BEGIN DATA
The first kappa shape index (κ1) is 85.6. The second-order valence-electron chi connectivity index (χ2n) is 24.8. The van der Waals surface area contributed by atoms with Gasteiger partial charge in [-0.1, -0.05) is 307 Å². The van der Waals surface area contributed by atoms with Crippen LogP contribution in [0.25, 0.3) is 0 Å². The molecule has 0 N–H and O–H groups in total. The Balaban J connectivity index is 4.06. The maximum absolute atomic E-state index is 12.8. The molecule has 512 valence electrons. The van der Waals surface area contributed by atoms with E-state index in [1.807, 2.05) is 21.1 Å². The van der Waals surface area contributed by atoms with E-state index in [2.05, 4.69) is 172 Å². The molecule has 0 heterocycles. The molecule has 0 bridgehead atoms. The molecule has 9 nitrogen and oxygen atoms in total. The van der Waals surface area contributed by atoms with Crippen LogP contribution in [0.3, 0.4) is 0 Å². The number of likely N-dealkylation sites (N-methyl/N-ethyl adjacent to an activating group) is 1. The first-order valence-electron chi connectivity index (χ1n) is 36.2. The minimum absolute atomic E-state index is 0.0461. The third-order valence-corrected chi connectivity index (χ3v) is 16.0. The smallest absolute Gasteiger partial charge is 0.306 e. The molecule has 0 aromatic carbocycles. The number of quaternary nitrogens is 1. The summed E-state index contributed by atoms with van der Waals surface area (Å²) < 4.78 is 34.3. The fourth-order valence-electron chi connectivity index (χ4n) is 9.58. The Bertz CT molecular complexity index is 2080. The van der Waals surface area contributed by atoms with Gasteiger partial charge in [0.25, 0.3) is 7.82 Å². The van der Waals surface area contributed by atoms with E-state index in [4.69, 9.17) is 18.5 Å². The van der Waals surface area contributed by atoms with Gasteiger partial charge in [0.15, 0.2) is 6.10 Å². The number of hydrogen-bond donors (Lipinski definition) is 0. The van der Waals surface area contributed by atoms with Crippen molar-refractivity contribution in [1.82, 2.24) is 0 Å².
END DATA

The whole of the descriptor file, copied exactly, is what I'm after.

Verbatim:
The first kappa shape index (κ1) is 85.6. The second-order valence-electron chi connectivity index (χ2n) is 24.8. The van der Waals surface area contributed by atoms with Gasteiger partial charge in [-0.1, -0.05) is 307 Å². The van der Waals surface area contributed by atoms with Crippen LogP contribution in [0.25, 0.3) is 0 Å². The molecule has 0 N–H and O–H groups in total. The Balaban J connectivity index is 4.06. The maximum absolute atomic E-state index is 12.8. The molecule has 512 valence electrons. The van der Waals surface area contributed by atoms with E-state index in [1.807, 2.05) is 21.1 Å². The van der Waals surface area contributed by atoms with E-state index in [2.05, 4.69) is 172 Å². The molecule has 0 heterocycles. The molecule has 0 bridgehead atoms. The molecule has 9 nitrogen and oxygen atoms in total. The van der Waals surface area contributed by atoms with Crippen LogP contribution in [0.3, 0.4) is 0 Å². The number of likely N-dealkylation sites (N-methyl/N-ethyl adjacent to an activating group) is 1. The first-order valence-electron chi connectivity index (χ1n) is 36.2. The minimum absolute atomic E-state index is 0.0461. The third-order valence-corrected chi connectivity index (χ3v) is 16.0. The smallest absolute Gasteiger partial charge is 0.306 e. The molecule has 0 aromatic carbocycles. The number of quaternary nitrogens is 1. The summed E-state index contributed by atoms with van der Waals surface area (Å²) < 4.78 is 34.3. The fourth-order valence-electron chi connectivity index (χ4n) is 9.58. The Bertz CT molecular complexity index is 2080. The van der Waals surface area contributed by atoms with Gasteiger partial charge in [0.25, 0.3) is 7.82 Å². The van der Waals surface area contributed by atoms with E-state index in [4.69, 9.17) is 18.5 Å². The van der Waals surface area contributed by atoms with Gasteiger partial charge in [0.15, 0.2) is 6.10 Å². The number of hydrogen-bond donors (Lipinski definition) is 0. The van der Waals surface area contributed by atoms with Crippen molar-refractivity contribution in [1.82, 2.24) is 0 Å².